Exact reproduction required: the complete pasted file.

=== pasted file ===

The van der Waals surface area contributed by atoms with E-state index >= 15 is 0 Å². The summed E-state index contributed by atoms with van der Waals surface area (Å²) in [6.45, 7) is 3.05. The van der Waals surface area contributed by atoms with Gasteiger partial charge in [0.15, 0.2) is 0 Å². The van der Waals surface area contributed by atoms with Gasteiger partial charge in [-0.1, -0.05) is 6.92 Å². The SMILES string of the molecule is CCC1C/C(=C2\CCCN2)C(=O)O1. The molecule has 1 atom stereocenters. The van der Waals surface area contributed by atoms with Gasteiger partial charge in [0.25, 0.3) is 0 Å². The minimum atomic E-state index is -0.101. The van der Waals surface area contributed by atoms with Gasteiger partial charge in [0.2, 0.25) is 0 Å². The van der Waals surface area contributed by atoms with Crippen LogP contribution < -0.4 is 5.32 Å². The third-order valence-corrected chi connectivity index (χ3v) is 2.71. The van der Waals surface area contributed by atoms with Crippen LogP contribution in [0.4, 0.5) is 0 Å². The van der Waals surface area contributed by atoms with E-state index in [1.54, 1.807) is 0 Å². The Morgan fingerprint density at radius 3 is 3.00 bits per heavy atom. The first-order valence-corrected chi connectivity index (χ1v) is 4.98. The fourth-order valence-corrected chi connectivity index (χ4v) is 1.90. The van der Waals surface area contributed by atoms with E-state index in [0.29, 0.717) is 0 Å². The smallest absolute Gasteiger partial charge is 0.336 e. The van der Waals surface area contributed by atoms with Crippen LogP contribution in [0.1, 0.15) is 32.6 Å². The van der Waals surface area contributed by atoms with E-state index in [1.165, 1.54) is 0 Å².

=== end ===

The van der Waals surface area contributed by atoms with E-state index >= 15 is 0 Å². The summed E-state index contributed by atoms with van der Waals surface area (Å²) in [6.45, 7) is 3.05. The van der Waals surface area contributed by atoms with Gasteiger partial charge in [0.15, 0.2) is 0 Å². The van der Waals surface area contributed by atoms with Gasteiger partial charge in [-0.1, -0.05) is 6.92 Å². The SMILES string of the molecule is CCC1C/C(=C2\CCCN2)C(=O)O1. The molecule has 1 atom stereocenters. The van der Waals surface area contributed by atoms with Gasteiger partial charge in [0.25, 0.3) is 0 Å². The minimum atomic E-state index is -0.101. The van der Waals surface area contributed by atoms with Gasteiger partial charge in [0.2, 0.25) is 0 Å². The van der Waals surface area contributed by atoms with Crippen LogP contribution < -0.4 is 5.32 Å². The third-order valence-corrected chi connectivity index (χ3v) is 2.71. The van der Waals surface area contributed by atoms with Crippen LogP contribution in [0.4, 0.5) is 0 Å². The van der Waals surface area contributed by atoms with E-state index in [1.54, 1.807) is 0 Å². The Morgan fingerprint density at radius 3 is 3.00 bits per heavy atom. The first-order valence-corrected chi connectivity index (χ1v) is 4.98. The fourth-order valence-corrected chi connectivity index (χ4v) is 1.90. The van der Waals surface area contributed by atoms with E-state index in [0.29, 0.717) is 0 Å². The smallest absolute Gasteiger partial charge is 0.336 e. The van der Waals surface area contributed by atoms with Crippen LogP contribution in [0.1, 0.15) is 32.6 Å². The van der Waals surface area contributed by atoms with E-state index in [1.165, 1.54) is 0 Å².